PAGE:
Ms Julie Bishop —Mr Speaker, I rise on a point of order. I asked the Prime Minister why he was handing a competitive advantage to Chile and Canada—


The SPEAKER —The Deputy Leader of the Opposition will resume her seat. The point of order is on relevance. The Prime Minister is relating and will relate his material to the question.


Mr RUDD —The Deputy Leader of the Opposition asked specifically about Canada and she also asked about Latin America. Can I draw her attention to the fact that Australian resource stocks have fallen by three per cent since the introduction of RSPT announcement; Canadian resource stocks have fallen by four per cent, where there has been no RSPT announcement. I would think that says something by way of a matter of fact. Furthermore, Australian resource stocks have fallen by three per cent in that period of time; general stocks have fallen by nine per cent in that period of time.


Mr Hockey —Mr Speaker, I rise on a point of order. It goes to relevance, about the comments of foreign governments saying—


The SPEAKER —The member for North Sydney will resume his seat. Again, his point of order is on relevance. The Prime Minister knows the requirement to relate his material to the question and he is doing so.


Mr RUDD —Can I also say that against the overall performance of, say, the Australian resource stocks against Canada, which is the point I have just referred to, I have here Brazilian resource stocks which are down nine per cent over the same period of time.


Mr Hockey —What about the Somali stock exchange?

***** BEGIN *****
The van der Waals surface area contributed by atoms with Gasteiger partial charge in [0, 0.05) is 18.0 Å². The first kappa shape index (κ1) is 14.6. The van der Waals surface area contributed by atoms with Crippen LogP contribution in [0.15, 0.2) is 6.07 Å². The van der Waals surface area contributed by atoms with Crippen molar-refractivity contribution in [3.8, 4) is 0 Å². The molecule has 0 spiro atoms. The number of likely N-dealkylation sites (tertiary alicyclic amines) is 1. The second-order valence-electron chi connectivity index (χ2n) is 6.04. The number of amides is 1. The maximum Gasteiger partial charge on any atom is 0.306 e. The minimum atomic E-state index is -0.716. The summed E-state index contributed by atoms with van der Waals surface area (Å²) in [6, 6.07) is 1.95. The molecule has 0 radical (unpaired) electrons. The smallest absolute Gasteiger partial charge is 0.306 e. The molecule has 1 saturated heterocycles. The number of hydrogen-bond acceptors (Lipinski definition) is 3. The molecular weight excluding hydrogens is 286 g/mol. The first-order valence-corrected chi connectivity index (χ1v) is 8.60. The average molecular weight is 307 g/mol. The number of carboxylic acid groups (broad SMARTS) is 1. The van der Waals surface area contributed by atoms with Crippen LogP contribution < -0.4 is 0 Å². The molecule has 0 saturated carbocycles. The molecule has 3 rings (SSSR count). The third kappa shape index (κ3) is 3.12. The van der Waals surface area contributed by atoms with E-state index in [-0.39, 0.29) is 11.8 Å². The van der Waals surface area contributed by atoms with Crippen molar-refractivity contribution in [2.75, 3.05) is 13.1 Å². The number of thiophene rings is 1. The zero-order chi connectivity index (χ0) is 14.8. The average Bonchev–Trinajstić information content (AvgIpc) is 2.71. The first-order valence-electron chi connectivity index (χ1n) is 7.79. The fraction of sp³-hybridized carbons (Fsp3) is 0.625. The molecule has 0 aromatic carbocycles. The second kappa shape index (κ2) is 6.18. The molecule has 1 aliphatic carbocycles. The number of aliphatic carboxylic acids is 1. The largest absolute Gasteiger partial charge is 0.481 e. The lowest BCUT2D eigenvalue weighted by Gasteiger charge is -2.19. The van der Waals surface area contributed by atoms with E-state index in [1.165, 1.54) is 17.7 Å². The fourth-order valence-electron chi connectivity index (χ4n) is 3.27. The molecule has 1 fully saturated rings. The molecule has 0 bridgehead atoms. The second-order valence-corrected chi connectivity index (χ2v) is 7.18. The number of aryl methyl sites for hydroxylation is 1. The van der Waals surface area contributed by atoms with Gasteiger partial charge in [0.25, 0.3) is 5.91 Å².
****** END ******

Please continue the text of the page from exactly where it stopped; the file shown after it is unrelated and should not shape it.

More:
The SPEAKER —Order! The member for North Sydney will cease interjecting, and I implore the Prime Minister to ignore the interjections.


Mr RUDD —I have not yet seen this morning’s report from the Somali stock exchange. Brazilian resource stocks, which are actually host to a company called Vale, in the period since the announcement of the government’s tax reform on the mining industry have collapsed nine points and the Australian resources are down three points. I simply go back to the core question of fact as opposed to fear. It would be very useful if the member for Curtin, the Deputy Leader of the Opposition, actually engaged in a little bit of factual research rather than simply xeroxing the releases that have been produced by others. Again I go back to that great protest in Perth along the lines of: ‘What do we want? Tax cuts for billionaires. When do we want it? As soon as the MCA wants.’

Mr Speaker, you know something, we are actually on about the national interest here. We are on about tax reform for the nation. We are on about how you get better super for working families. We are on about how you bring about tax cuts for 2.4 million Australian businesses. We are on about how you give tax cuts to the corporate rate for 770,000 Australian businesses and we are on about how we deliver infrastructure for the good people of Western Australia, the good people of Queensland and the other resource producing regions of the country. That is what we are on about. Mr Speaker, can I say to the Deputy Leader of the Opposition: just pay a little bit of attention to the facts before you stand up at the dispatch box and seek to promote fear.